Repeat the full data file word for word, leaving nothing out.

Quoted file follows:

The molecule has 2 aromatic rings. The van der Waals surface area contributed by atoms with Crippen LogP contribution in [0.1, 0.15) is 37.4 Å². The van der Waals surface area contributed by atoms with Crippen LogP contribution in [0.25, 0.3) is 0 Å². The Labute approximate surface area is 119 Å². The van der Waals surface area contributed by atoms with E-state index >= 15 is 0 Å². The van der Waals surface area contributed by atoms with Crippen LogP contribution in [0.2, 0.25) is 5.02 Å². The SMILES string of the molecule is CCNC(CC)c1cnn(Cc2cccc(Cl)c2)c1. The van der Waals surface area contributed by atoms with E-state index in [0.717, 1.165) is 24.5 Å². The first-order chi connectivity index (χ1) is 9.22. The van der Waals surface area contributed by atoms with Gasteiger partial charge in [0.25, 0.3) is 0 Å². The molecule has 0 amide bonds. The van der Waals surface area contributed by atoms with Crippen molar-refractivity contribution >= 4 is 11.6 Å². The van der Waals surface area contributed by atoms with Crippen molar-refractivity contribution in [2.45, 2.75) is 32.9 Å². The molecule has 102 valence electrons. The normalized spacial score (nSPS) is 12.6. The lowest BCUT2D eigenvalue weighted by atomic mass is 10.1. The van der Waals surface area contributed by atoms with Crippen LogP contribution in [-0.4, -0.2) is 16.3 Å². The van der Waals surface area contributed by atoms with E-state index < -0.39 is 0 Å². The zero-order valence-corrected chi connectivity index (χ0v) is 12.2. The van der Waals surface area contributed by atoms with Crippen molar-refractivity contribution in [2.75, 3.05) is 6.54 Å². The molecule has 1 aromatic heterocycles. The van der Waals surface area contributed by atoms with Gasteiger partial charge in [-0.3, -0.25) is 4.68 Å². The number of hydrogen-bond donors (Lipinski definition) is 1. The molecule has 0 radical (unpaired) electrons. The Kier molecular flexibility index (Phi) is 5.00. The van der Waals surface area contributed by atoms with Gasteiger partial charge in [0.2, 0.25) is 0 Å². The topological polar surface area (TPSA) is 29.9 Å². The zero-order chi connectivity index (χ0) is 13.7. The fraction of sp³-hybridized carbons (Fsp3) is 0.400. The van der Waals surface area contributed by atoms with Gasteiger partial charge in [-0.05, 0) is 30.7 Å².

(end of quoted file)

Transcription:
The molecule has 2 aromatic rings. The van der Waals surface area contributed by atoms with Crippen LogP contribution in [0.1, 0.15) is 37.4 Å². The van der Waals surface area contributed by atoms with Crippen LogP contribution in [0.25, 0.3) is 0 Å². The Labute approximate surface area is 119 Å². The van der Waals surface area contributed by atoms with E-state index >= 15 is 0 Å². The van der Waals surface area contributed by atoms with Crippen LogP contribution in [0.2, 0.25) is 5.02 Å². The SMILES string of the molecule is CCNC(CC)c1cnn(Cc2cccc(Cl)c2)c1. The van der Waals surface area contributed by atoms with E-state index in [0.717, 1.165) is 24.5 Å². The first-order chi connectivity index (χ1) is 9.22. The van der Waals surface area contributed by atoms with Gasteiger partial charge in [0.25, 0.3) is 0 Å². The molecule has 0 amide bonds. The van der Waals surface area contributed by atoms with Crippen molar-refractivity contribution >= 4 is 11.6 Å². The van der Waals surface area contributed by atoms with Crippen molar-refractivity contribution in [2.45, 2.75) is 32.9 Å². The molecule has 102 valence electrons. The normalized spacial score (nSPS) is 12.6. The lowest BCUT2D eigenvalue weighted by atomic mass is 10.1. The van der Waals surface area contributed by atoms with Crippen LogP contribution in [-0.4, -0.2) is 16.3 Å². The van der Waals surface area contributed by atoms with E-state index < -0.39 is 0 Å². The zero-order valence-corrected chi connectivity index (χ0v) is 12.2. The van der Waals surface area contributed by atoms with Crippen molar-refractivity contribution in [2.75, 3.05) is 6.54 Å². The molecule has 1 aromatic heterocycles. The van der Waals surface area contributed by atoms with Gasteiger partial charge in [-0.3, -0.25) is 4.68 Å². The number of hydrogen-bond donors (Lipinski definition) is 1. The molecule has 0 radical (unpaired) electrons. The Kier molecular flexibility index (Phi) is 5.00. The van der Waals surface area contributed by atoms with Gasteiger partial charge in [0.2, 0.25) is 0 Å². The topological polar surface area (TPSA) is 29.9 Å². The zero-order chi connectivity index (χ0) is 13.7. The fraction of sp³-hybridized carbons (Fsp3) is 0.400. The van der Waals surface area contributed by atoms with Gasteiger partial charge in [-0.05, 0) is 30.7 Å².